Wilson does not indicate how the delay in bringing him before a judicial officer infringed on those interests which the notice provision of the Sixth Amendment protects. It is undisputed that police officers informed Wilson why he was arrested. While this alone does not satisfy the Sixth Amendment's notice provisions, it is also undisputed that Wilson later received formal notice. In opposing the City and Brzeczek's motion on this point, Wilson suggests that because of the delay in receiving this notice, he was unable to get the assistance of counsel or keep from incriminating himself. As will become clear below, however, the absence of notice hardly caused these alleged injuries -- if anything, the deficient notice was only coincident with these injuries. As Wilson can point to no other constitutional injury resulting from the delay in receiving full notice, he may not pursue his action for recovery for injuries stemming from lack of full notice prior to his arraignment. *fn2"

 Wilson next contends that the detention resulted in deprivation of his Sixth and Fourteenth Amendment rights to counsel. The City and Brzeczek argue that Wilson is collaterally estopped from pressing this argument in this case, however, as the Illinois Supreme Court decided that issue in People v. Wilson, 116 Ill. 2d 29, 506 N.E.2d 571, 106 Ill. Dec. 771 (1987). The parties do not dispute that Wilson could prevent relitigation of certain issues in this case. See Allen v. McCurry, 449 U.S. 90, 105, 66 L. Ed. 2d 308, 101 S. Ct. 411 (1980). Whether Wilson prevents relitigation of Wilson's claim of a denial of his right to counsel depends on Illinois' law of collateral estoppel. See Haring v. Prosise, 462 U.S. 306, 313-14, 76 L. Ed. 2d 595, 103 S. Ct. 2368 (1983) (collateral estoppel effect of state court judgment is determined by rendering state's law).

 Under Illinois law, a party is estopped from litigating issues decided in a previous case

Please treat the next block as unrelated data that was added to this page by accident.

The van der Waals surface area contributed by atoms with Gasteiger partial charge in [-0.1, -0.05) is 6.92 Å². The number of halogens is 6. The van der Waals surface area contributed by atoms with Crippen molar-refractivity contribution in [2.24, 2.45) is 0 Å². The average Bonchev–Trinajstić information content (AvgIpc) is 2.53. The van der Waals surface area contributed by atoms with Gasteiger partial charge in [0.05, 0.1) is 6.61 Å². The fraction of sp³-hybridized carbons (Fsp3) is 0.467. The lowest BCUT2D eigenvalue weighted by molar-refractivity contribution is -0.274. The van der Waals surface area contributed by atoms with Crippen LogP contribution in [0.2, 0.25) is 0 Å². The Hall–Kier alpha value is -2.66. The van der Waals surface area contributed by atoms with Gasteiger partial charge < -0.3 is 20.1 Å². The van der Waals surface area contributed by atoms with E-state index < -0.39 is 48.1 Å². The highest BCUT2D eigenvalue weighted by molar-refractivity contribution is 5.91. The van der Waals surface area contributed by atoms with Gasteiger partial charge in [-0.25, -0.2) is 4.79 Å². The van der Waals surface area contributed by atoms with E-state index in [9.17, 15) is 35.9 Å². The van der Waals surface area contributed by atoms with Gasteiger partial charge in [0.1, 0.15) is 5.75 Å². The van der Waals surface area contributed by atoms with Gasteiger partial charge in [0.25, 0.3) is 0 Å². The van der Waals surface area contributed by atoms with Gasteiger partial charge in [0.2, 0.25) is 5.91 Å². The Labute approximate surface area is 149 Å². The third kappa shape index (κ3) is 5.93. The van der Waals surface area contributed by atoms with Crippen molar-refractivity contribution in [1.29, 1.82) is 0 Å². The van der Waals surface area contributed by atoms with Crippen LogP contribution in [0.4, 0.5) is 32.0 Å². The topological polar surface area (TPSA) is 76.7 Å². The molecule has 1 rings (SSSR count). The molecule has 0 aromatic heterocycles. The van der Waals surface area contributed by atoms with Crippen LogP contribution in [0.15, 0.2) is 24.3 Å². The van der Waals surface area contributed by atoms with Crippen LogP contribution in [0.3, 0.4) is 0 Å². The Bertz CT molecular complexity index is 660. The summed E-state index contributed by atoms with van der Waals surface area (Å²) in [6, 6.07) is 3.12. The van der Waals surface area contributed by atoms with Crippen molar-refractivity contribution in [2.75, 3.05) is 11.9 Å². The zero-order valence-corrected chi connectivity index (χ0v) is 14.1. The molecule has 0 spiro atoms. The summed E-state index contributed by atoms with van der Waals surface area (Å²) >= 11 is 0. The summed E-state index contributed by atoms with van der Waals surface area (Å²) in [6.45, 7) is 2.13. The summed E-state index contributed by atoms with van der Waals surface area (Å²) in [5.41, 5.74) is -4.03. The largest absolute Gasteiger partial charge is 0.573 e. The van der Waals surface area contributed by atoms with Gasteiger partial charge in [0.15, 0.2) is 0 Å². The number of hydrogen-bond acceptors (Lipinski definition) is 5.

when [that] party or someone in privity with [that] party participates in two separate and consecutive cases arising on different causes of action and some controlling fact or question material to the determination of both causes has been adjudicated against that party in the former suit by a court of competent jurisdiction.

 Housing Authority v. YMCA, 101 Ill. 2d 246, 252, 461 N.E.2d 959, 962, 78 Ill. Dec. 125 (1984). Wilson was certainly a party to Wilson, and this case certainly presents a different cause of action from that in Wilson. The question of whether the People of the State of Illinois denied Wilson his right to counsel by detaining him for twenty-four hours was a controlling question in Wilson, and was material to the Illinois Supreme Court's determination in that case. See Wilson, 116 Ill.2d at 49-51. The parties do not dispute that the trial court and the Illinois Supreme Court were courts of competent jurisdiction.

 The City and Brzeczek thus demonstrate initially that Wilson's determination of Wilson's Sixth Amendment claims estops Wilson from relitigating those claims here. The City and Brzeczek must meet one additional requirement, however -- one that stems from the Constitution. The party against whom collateral estoppel is asserted must have had a "full and fair opportunity" to litigate the issue in the prior case. See Montana v. United States, 440 U.S. 147, 153, 59 L. Ed. 2d 210, 99 S. Ct. 970 (1979). As will be seen below, Wilson will assert that Wilson collaterally estops other defendants on other issues in this case. This suggests that Wilson believes he had a full and fair opportunity to litigate those issues before the Illinois Supreme Court. No one has suggested that his efforts on those issues differ from those he expended on the right to counsel question, and thus this court will estop him from relitigating his Sixth Amendment claims.

 Wilson claims one additional constitutional injury resulting from his detention. That injury stems from violation of a Fifth and Fourteenth Amendment right, the privilege against self-incrimination. Wilson alleges that the prolonged detention enabled the defendant police officers to obtain incriminating written and oral statements from him, statements which the People of the State of Illinois used against him in his first trial for the murders of Officers Fahey and O'Brien.